LPG subsidy transfer

It is a long haul ahead for the Direct Benefit Transfer for LPG scheme, aimed at giving “subsidy to the right beneficiary”.

Published : Jan 07, 2015 12:30 IST

Consumers queue up outside a gas agency in Coimbatore on December 9, 2014, to submit the requisite forms for the DBTL scheme.

Consumers queue up outside a gas agency in Coimbatore on December 9, 2014, to submit the requisite forms for the DBTL scheme.

WITH its “Direct Benefit Transfer for LPG” (DBTL) scheme, the government wants to target “subsidy to the right beneficiary” by curbing black marketeering and diversions and eliminating bogus connections. Will it be an easy task? Well, it depends on the 15.3 crore active customers, the network of 15,000-odd LPG dealers of Indian Oil Corporation (IOC), Bharat Petroleum Corporation Ltd (BPCL) and Hindustan Petroleum Corporation Ltd (HPCL), and the public sector banks, which transfer the subsidy to customers’ accounts.

The DBTL scheme, which was launched by the United Progressive Alliance government on June 1, 2013, covered 291 districts before it was discontinued in early 2014. Following a substantial review, the Bharatiya Janata Party-led government modified and relaunched it in 54 districts across Himachal Pradesh, Punjab, Goa, Madhya Pradesh, Kerala, Karnataka, Andhra Pradesh, Telangana, Maharashtra, Puducherry and Daman & Diu on November 15, 2014, in the first phase. The scheme will cover the rest of the country on January 1, 2015, with 622 more districts.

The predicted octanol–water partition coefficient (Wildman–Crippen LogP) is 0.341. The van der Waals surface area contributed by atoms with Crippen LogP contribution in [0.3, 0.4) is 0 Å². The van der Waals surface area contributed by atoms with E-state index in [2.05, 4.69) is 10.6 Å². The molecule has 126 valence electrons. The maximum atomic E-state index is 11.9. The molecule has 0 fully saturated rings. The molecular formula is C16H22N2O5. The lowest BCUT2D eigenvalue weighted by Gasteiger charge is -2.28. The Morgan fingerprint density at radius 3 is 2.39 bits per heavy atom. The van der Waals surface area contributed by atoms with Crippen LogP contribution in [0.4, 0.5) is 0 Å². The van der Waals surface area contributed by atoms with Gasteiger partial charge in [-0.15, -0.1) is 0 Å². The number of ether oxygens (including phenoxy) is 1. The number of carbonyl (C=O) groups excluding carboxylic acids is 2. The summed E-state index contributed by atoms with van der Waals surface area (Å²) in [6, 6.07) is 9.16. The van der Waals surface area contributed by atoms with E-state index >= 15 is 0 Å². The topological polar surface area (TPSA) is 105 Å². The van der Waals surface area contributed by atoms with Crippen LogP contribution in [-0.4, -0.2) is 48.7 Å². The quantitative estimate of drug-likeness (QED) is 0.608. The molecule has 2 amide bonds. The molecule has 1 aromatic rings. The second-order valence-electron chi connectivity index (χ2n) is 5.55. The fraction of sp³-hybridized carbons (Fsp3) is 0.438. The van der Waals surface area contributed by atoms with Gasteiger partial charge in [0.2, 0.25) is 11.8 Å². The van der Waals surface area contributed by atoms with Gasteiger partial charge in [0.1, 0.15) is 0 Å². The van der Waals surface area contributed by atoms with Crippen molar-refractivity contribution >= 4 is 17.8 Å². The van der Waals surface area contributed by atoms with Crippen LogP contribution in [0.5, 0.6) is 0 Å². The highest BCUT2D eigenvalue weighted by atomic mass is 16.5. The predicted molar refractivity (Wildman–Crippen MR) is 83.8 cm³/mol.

The concerns

Has it been a success so far? Yes, says a confident Ministry for Petroleum and Natural Gas, maintaining that there is always scope for improvement. Oil companies too agree, though with a cautious note, as seeding of customers’ bank accounts is still a concern.

Dealers, however, fear that it may get difficult in the long run if the government does not increase their commission. A dealer said the current rate of about Rs.44 a cylinder was not enough, and soon it would become difficult to hire delivery boys.

According to IOC, the biggest player, the scheme is running successfully in the States mentioned above. Up to December 22, 2014, a permanent advance of Rs.568 had been transferred to the account of each of the nearly 9.53 lakh consumers. A total subsidy amount of approximately Rs.205 crore was also transferred to Indane customers who are Cash Transfer Compliant (CTC).

Massive publicity

The revised scheme “PAHAL” is being widely publicised through advertisements in the media and hoardings across the country; promotions through the electronic media will follow shortly. Forms for linking of Aadhaar and seeding of bank accounts have been made available at the LPG distributors’ showrooms.

A special drive has also been undertaken to inform customers about the scheme through SMS/letters/personal interaction.

Currently, about 30 per cent of Indane LPG customers are CTC and efforts are being made to add more to the list.

Illegal connections

On black connections, a senior IOC executive said, “There is no term like ‘black connections’. However, connections found to be multiple on account of same name/same address are being detected and blocked. As on December 1, 2014, as many as 58.73 lakh multiple connections of IOC Indane gas have been blocked.”

In fact, as on December 30, 2014, around 17,714 customers had opted out of the subsidy scheme. These customers have availed themselves of the option given by the government for those who can afford to buy at market price, the official clarified.

While the government and oil companies say they are prepared to meet the challenges, they also acknowledge that it will be premature to make any tall claims on the scheme’s success.

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